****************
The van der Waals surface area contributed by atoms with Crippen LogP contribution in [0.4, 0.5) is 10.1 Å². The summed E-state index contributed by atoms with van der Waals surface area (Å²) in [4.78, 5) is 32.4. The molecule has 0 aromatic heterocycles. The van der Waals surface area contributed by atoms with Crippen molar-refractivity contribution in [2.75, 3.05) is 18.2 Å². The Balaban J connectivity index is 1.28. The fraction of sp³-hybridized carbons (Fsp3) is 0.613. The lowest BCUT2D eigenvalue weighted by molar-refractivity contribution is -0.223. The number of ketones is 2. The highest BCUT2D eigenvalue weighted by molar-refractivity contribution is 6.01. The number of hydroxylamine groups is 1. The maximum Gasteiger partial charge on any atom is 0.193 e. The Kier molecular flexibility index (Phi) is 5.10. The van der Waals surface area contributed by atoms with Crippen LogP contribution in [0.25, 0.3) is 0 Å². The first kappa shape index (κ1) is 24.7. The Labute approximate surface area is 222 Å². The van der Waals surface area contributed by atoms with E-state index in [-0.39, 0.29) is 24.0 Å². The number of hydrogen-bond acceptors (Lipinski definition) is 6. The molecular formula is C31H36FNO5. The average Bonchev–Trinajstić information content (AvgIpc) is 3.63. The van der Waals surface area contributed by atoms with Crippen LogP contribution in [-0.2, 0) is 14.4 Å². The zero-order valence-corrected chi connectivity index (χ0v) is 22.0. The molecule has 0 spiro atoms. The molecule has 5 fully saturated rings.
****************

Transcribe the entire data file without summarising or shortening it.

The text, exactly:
The van der Waals surface area contributed by atoms with Crippen LogP contribution in [0.4, 0.5) is 10.1 Å². The summed E-state index contributed by atoms with van der Waals surface area (Å²) in [4.78, 5) is 32.4. The molecule has 0 aromatic heterocycles. The van der Waals surface area contributed by atoms with Crippen molar-refractivity contribution in [2.75, 3.05) is 18.2 Å². The Balaban J connectivity index is 1.28. The fraction of sp³-hybridized carbons (Fsp3) is 0.613. The lowest BCUT2D eigenvalue weighted by molar-refractivity contribution is -0.223. The number of ketones is 2. The highest BCUT2D eigenvalue weighted by molar-refractivity contribution is 6.01. The number of hydroxylamine groups is 1. The maximum Gasteiger partial charge on any atom is 0.193 e. The Kier molecular flexibility index (Phi) is 5.10. The van der Waals surface area contributed by atoms with Crippen LogP contribution in [0.25, 0.3) is 0 Å². The first kappa shape index (κ1) is 24.7. The Labute approximate surface area is 222 Å². The van der Waals surface area contributed by atoms with E-state index in [-0.39, 0.29) is 24.0 Å². The number of hydrogen-bond acceptors (Lipinski definition) is 6. The molecular formula is C31H36FNO5. The average Bonchev–Trinajstić information content (AvgIpc) is 3.63. The van der Waals surface area contributed by atoms with Crippen LogP contribution in [-0.2, 0) is 14.4 Å². The zero-order valence-corrected chi connectivity index (χ0v) is 22.0. The molecule has 0 spiro atoms. The molecule has 5 fully saturated rings.